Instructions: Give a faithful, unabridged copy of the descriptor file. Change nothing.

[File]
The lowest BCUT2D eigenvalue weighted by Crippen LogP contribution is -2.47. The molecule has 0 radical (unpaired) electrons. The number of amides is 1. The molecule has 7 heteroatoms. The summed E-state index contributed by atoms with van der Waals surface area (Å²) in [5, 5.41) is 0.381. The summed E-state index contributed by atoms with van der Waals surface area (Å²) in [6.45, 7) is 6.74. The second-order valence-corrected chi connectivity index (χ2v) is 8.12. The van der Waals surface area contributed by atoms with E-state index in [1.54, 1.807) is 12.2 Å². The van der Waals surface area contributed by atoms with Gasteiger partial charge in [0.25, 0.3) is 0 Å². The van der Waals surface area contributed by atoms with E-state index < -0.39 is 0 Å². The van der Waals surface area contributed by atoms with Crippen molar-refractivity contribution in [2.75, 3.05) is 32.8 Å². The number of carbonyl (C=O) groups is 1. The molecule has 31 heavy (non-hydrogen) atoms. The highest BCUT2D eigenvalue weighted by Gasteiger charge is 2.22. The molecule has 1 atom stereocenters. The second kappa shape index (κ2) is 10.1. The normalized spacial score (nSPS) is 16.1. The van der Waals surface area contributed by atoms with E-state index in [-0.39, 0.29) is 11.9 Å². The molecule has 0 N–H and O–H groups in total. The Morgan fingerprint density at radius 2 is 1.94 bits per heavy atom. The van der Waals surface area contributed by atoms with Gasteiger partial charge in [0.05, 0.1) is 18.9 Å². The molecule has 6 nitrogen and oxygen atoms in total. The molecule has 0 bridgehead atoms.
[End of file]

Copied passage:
The lowest BCUT2D eigenvalue weighted by Crippen LogP contribution is -2.47. The molecule has 0 radical (unpaired) electrons. The number of amides is 1. The molecule has 7 heteroatoms. The summed E-state index contributed by atoms with van der Waals surface area (Å²) in [5, 5.41) is 0.381. The summed E-state index contributed by atoms with van der Waals surface area (Å²) in [6.45, 7) is 6.74. The second-order valence-corrected chi connectivity index (χ2v) is 8.12. The van der Waals surface area contributed by atoms with E-state index in [1.54, 1.807) is 12.2 Å². The van der Waals surface area contributed by atoms with Gasteiger partial charge in [0.25, 0.3) is 0 Å². The van der Waals surface area contributed by atoms with E-state index < -0.39 is 0 Å². The van der Waals surface area contributed by atoms with Crippen molar-refractivity contribution in [2.75, 3.05) is 32.8 Å². The number of carbonyl (C=O) groups is 1. The molecule has 31 heavy (non-hydrogen) atoms. The highest BCUT2D eigenvalue weighted by Gasteiger charge is 2.22. The molecule has 1 atom stereocenters. The second kappa shape index (κ2) is 10.1. The normalized spacial score (nSPS) is 16.1. The van der Waals surface area contributed by atoms with E-state index in [-0.39, 0.29) is 11.9 Å². The molecule has 0 N–H and O–H groups in total. The Morgan fingerprint density at radius 2 is 1.94 bits per heavy atom. The van der Waals surface area contributed by atoms with Gasteiger partial charge in [0.05, 0.1) is 18.9 Å². The molecule has 6 nitrogen and oxygen atoms in total. The molecule has 0 bridgehead atoms.